In 1954 San Francisco, high school senior Lily Hu has a lot on her plate. Her busy parents, a doctor and a nurse, rely on her to look after her younger brothers until they get home from work. Her best friend Shirley is still trying to run Lily’s life, wrangling her onto dance committees and trying to set her up on dates with boys. Lily herself is more focused on doing well in her advanced mathematics class so she can get into college and get a job at the Jet Propulsion Lab as a computer, just like her Aunt Judy. It’s no easy feat, especially as just one of two girls in the class. And about that other girl…
Kathleen Miller is good at math, wants to fly planes someday, and is bold enough to talk back to Shirley in ways that Lily would like to but never does. Lily finds herself wondering more and more about her when an accidental revelation leads the two girls to a shared secret. They start sneaking out at night and going to a place called the Telegraph Club, a bar for women who like women and where a male impersonator named Tommy Andrews performs nightly.
As Lily and Kath get caught up in the excitement of life in the Telegraph Club they also get caught up in their feelings for one other. Like teenagers since time immemorial their feelings overpower their rational minds and their behavior becomes riskier and riskier until eventually the inevitable happens and their secret is out.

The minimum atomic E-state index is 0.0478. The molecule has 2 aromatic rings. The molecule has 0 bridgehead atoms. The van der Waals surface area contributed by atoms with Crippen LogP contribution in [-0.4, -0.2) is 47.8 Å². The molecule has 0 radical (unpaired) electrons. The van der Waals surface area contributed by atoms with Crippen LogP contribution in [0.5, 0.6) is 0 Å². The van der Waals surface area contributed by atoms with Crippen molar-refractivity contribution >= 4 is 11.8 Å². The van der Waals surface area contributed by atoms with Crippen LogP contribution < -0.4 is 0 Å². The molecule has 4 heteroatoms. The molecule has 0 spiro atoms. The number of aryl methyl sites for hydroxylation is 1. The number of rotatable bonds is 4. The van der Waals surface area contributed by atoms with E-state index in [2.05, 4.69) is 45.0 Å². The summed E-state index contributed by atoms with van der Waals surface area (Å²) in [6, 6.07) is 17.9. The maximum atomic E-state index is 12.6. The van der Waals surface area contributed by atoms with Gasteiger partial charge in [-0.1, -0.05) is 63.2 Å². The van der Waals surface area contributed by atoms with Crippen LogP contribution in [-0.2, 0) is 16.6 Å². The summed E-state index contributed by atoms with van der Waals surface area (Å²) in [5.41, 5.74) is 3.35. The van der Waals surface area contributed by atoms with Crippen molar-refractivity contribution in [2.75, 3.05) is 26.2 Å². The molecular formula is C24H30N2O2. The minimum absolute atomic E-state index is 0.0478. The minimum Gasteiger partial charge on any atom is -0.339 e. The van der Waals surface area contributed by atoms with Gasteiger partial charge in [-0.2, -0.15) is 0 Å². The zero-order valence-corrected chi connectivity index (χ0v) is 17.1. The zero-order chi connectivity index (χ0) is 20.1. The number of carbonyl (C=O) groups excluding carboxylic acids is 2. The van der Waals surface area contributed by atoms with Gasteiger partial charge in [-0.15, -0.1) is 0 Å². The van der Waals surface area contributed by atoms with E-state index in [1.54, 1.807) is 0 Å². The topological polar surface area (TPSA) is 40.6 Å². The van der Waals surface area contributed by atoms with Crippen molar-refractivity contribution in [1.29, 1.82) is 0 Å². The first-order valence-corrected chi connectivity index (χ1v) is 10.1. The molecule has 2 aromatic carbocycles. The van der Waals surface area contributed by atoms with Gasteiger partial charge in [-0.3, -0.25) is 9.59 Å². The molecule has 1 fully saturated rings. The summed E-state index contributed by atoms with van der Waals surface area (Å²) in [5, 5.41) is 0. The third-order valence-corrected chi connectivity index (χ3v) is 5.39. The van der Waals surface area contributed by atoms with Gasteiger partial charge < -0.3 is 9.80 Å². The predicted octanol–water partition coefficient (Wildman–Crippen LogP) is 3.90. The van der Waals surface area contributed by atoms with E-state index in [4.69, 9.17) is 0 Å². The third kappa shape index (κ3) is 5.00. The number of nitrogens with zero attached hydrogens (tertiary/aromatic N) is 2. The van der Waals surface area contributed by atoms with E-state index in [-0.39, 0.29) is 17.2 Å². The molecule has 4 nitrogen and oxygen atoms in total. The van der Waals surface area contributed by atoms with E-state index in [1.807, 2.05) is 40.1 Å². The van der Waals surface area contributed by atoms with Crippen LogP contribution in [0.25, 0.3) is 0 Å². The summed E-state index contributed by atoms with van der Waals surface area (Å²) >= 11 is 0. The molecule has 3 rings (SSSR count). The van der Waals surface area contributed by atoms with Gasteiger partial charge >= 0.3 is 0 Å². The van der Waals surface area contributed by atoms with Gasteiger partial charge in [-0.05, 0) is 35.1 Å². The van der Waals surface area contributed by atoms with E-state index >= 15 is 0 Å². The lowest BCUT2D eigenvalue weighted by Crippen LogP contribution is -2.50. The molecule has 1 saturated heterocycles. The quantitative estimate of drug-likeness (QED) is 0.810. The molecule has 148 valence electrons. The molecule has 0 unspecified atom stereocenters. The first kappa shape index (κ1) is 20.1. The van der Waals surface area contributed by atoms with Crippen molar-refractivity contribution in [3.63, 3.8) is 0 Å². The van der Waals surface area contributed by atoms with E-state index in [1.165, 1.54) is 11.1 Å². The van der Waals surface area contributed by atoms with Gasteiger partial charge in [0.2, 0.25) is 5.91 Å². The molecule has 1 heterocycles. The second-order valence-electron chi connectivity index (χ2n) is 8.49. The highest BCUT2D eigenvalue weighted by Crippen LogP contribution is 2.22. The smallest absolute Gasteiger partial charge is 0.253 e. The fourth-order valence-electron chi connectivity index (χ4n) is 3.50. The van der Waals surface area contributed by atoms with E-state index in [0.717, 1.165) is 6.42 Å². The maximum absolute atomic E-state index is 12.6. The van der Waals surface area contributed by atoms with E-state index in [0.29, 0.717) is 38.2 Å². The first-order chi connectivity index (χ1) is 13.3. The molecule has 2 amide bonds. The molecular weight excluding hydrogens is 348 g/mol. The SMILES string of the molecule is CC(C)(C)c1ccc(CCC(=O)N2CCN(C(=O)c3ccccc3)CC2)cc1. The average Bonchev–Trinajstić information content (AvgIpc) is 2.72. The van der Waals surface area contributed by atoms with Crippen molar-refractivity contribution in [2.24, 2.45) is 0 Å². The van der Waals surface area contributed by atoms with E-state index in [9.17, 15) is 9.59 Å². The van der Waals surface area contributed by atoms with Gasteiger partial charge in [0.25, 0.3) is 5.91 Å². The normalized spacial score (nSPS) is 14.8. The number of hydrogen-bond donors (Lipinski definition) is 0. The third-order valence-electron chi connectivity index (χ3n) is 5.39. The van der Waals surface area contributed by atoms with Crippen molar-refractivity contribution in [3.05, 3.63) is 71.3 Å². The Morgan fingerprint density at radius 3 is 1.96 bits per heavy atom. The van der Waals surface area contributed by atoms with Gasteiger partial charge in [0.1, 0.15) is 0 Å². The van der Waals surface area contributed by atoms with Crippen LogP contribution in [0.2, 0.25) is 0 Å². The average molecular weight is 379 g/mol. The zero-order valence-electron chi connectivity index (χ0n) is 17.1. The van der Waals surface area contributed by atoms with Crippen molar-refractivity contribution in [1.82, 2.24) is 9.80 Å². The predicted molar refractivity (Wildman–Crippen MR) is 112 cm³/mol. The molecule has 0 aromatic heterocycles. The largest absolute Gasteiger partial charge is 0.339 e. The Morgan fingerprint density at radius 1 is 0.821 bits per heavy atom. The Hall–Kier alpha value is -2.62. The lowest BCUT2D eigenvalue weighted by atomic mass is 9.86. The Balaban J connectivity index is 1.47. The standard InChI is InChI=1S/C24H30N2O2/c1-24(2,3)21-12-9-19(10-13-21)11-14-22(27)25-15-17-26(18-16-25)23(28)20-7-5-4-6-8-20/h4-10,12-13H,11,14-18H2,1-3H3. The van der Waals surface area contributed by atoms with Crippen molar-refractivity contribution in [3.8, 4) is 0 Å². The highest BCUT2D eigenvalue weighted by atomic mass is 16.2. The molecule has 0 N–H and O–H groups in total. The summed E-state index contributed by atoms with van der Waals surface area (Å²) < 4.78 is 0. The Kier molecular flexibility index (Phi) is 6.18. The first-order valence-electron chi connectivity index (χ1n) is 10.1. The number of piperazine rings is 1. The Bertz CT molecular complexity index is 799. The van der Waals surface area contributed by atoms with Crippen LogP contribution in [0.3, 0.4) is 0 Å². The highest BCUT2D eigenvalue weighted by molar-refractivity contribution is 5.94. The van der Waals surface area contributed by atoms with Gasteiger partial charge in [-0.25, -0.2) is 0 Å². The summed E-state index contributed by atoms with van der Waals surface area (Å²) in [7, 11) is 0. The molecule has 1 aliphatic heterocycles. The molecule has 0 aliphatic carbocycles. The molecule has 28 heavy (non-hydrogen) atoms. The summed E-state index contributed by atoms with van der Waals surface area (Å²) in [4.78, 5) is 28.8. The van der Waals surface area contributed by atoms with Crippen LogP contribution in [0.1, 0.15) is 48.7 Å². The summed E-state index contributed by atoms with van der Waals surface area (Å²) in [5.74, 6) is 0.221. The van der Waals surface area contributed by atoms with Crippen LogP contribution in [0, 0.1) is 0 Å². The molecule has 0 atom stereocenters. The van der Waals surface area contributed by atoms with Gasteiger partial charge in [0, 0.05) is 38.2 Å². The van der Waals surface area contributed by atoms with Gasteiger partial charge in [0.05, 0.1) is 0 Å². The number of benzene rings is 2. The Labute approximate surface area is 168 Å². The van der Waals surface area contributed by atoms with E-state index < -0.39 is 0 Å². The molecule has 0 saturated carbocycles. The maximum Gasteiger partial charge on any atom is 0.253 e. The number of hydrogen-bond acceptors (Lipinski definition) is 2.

Lo excels at depicting the uncertainty and powerful emotions of adolescence. Lily’s worries and self-doubt ring true and her teenage squabbles with her friend Shirley have the weight of accuracy behind them. Less compelling are flashback chapters depicting the courtship of Lily’s parents and her Aunt Judy’s struggles. Kath’s inner life and home remain frustratingly vague as well. The plotting also leaves a little to be desired. The resolution is foreshadowed too bluntly and awkwardly, and several threads that crop along the way are left unresolved. The specter of anti-Communism is invoked ham-handedly to inject more drama into the plot that isn’t really needed. It seems more like a way for the author to re-establish the time period without making extended reference to the world of 1954.
Still, Lily Hu is a wonderful creation that the reader will truly invest in and feel for and Lo is to be celebrated for bringing her to life.